(TRENTON) –To inform the people of New Jersey about the status of their drinking water, Assembly Democrats Bill Moen (D-Camden, Gloucester), Lisa Swain (D-Bergen, Passaic), and Christopher Tully (D-Bergen, Passaic) sponsor legislation that would supplement the “Safe Water Drinking Act”. The Act would require public water systems to provide to their customers, local health agencies, and municipal governments with expedited written notice of lead levels that exceed the “lead action level”. The legislation was passed on Thursday by the Assembly 72-0, and the Senate 35-0.
The bill (A-2863) would not only require public water systems to provide a written notice, but it would also require landlords to notify tenants of elevated lead levels in drinking water. The notice must be sent no later than 10 calendar days after the public water system confirms that the lead in drinking water has exceeded its limits. It must clearly state that the lead levels have exceeded the required minimum level, explain what the lead activation level is as well as explain the process used to monitor the drinking water for lead and provide information on the possible source of the lead along with the health effects, and state the responsibility landlords have to distribute the notice to tenants.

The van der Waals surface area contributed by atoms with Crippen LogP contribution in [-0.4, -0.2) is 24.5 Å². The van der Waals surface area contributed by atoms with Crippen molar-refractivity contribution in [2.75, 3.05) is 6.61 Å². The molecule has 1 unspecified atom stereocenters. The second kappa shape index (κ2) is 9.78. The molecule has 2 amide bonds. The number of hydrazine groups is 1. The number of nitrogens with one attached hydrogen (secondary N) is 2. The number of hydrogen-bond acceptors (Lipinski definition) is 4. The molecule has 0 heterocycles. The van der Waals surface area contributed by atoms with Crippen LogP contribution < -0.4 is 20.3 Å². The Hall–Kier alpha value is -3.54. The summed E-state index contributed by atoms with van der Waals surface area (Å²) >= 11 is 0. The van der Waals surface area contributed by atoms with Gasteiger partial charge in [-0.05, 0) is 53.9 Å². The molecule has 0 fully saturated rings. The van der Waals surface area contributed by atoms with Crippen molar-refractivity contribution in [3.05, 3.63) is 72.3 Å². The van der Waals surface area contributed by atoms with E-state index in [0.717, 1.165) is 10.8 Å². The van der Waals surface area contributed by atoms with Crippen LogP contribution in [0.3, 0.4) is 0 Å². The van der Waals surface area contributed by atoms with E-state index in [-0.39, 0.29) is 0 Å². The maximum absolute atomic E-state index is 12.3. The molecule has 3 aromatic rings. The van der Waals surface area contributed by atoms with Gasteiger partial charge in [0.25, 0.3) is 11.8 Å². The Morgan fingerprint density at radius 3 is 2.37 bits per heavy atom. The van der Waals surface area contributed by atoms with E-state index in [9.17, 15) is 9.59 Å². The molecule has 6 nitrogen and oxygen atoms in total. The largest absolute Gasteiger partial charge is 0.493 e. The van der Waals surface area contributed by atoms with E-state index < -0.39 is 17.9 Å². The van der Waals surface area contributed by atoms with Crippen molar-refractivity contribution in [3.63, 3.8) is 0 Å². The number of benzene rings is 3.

Assembly members Moen, Swain, and Tully issued the following joint statement on the bill:
“Currently, landlords are not required to inform tenants about lead in their drinking water leaving many people unaware about the unsafe conditions. We must ensure tenants will not continue to use water that can bring serious health risks.
“Lead is not something that is natural for the human body and high amounts of it can be life threatening. Customers must immediately be notified when there are issues with their drinking water, allowing them to take the appropriate precautions.
“Monitoring our drinking water is crucial, but the people of New Jersey need to also be informed when there are abnormalities. This bill will not only maintain the monitoring that is necessary, but will also keep the public informed and safe.”